When school started this year, I only had one of the 9th grade English teachers ask me to do a library orientation for the students (Thanks, Stephanie!), and none of the MS teachers were even interested. I was excited to do it, but I must say, it wasn't the most thrilling presentation I've ever done. I mean, how do you make library tours and a review of databases interesting???
So when I saw a pre-conference workshop entitled "Injecting Fun Into Library Orientation," I hauled out the credit card and registered on the spot. I plan to insist that all 7th and 9th graders attend an orientation next year, and I want it, if not actually to wow them, at least make the library an interesting and engaging place for them..
While the techniques discussed at the workshop are not exactly earth-shaking, they will keep students more engaged. Presented by Jacqui DaCosta, a British transplant to the library at the College of New Jersey, and Nigel Morgan, a BioSciences subject librarian at Cardiff University in Wales, the workshop was an explanation of Library Bingo and the so-called Cephalonian Method.
In brief: Library Bingo asks students to generate a list of five questions on what they expect from the library prior to the orientation You might ask, "list five services you expect to find in the library," or "What five things should a library provide?" Then, as you go through the orientation spiel, students tick off their questions as they're answered. When they've ticked off all five answers, they yell "Bingo" and receive a small prize (a Hershey's Kiss, for example).
Now, that's not Bingo as Americans would recognize it, but I do think it would at least keep students actively thinking about the library and how it relates to their expectations, instead of dozing off.
The Cephalonian Method orginated as a spin-off from an orientation one of the Cardiff librarians participated in on a package tour to the island of Cephalonia, Greece. The CM consists of planting color-coded cards with questions in the student audience, and calling on students to ask the questions on the cards.
There's more to it that I'll explain in a minute, but that's the gist. The presenters obviously thought this was revolutionary--allowing students to ask questions! How interactive!--and mentioned many librarians were against it because they feared they would lose control. Now, if any of you have ever worked with our British educational comrades, you know we have VERY different views on education. At this point, I had to laugh, because many British educators have a completely different view of classroom control. I remember one of the British staff in Egypt being proud that he had no idea how well his students spoke English. "Why would I allow them to talk in class?" So a student-questions based lesson, however contrived, is really mixing it up!
(I love my British friends, but we had to ban educational philosophy as a topic of discussion, because it always ended up in a fight. Imagine thinking you might lose control of a class if students ask questions!)
ANYWAY.... (sorry for the side note, but I was vastly amused)
To explain the method more fully. Generate a list of questions you think will cover what you want to present for orientation, then break them into categories such as "basic info," "Finding Items," "Databases" and "Service." Assign a color to each category, and print each question on a sheet of appropriately colored paper. e.g. "basic info" questions on red paper, "Database" questions on green, etc.
Generate the Power Point presentation to go with the questions. Up to this point, I was skeptical, but here's where I thought they really hit on something. Cardiff hired a (very cute) young guy to take humorous pictures to go with the questions. This guy they called "Tyrone" and the point was to phrase the questions in a creative, humorous way that will engage students. Tyrone appeared in various poses and various modes of dress. I thought this would work well in a secondary school if you chose a friendly, popular student to act as model.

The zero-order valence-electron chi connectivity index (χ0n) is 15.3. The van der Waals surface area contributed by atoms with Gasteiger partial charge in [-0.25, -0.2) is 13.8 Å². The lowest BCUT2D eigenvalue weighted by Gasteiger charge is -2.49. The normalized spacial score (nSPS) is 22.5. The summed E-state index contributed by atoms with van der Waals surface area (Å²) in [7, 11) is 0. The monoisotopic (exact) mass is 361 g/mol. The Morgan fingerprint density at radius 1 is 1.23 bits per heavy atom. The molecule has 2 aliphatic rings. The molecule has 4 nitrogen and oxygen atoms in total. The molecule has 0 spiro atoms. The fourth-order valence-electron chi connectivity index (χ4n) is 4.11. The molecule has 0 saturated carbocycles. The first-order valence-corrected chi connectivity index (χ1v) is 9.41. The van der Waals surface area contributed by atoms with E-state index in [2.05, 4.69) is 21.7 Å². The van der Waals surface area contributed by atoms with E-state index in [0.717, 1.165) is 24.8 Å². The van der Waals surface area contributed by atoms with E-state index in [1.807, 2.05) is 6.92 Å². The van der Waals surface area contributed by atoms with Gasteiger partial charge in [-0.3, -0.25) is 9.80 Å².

Although the questions are color coded, so the topics will be in order, the questions aren't numbered, (though you certainly could). Thus, you don't really know what order they'll come in. You'll notice this slide is blue. That's to show it's a blue question. If you print out an outline of the slides, in numbered order, it's very quick to navigate to the correct slide.
Another key element was to play music at the beginning and end of the presentation, as students enter and leave. The music would vary, depending on time of day. Something classical or new agey in the morning, for example, but something more lively in the afternoon, such as Santana.
I don't know if it's a British/American thing, or an Academic library/school library thing, but, as you can tell I was rolling my eyes a bit at the thought that "planted" questions and music were really shaking it up. Even Morgan admitted the students sometimes "played" with the questions--either asking different questions or none at all, which suggests to me they also think it's a bit contrived.
Nevertheless, I do think the combination of Bingo and the CM work well together. The CM relays content and forces to students to pay some sort of attention, while the questions make them vested in finding answers to questions meaningful to them. And the candy doesn't hurt, either! If you set it up appropriately, and showed the students the method was just a bit of fun and you weren't take it too seriously, this could go over very well.
I'd be interested to hear other's thoughts, or ideas for variations.
If you want to find out more about the CM--which, apparently, is sweeping through British libraries, you can find the Power Point presentation used by the Cardiff BioScience Library here. (Link is on the right) There is also an explanation and rationale of the CM here.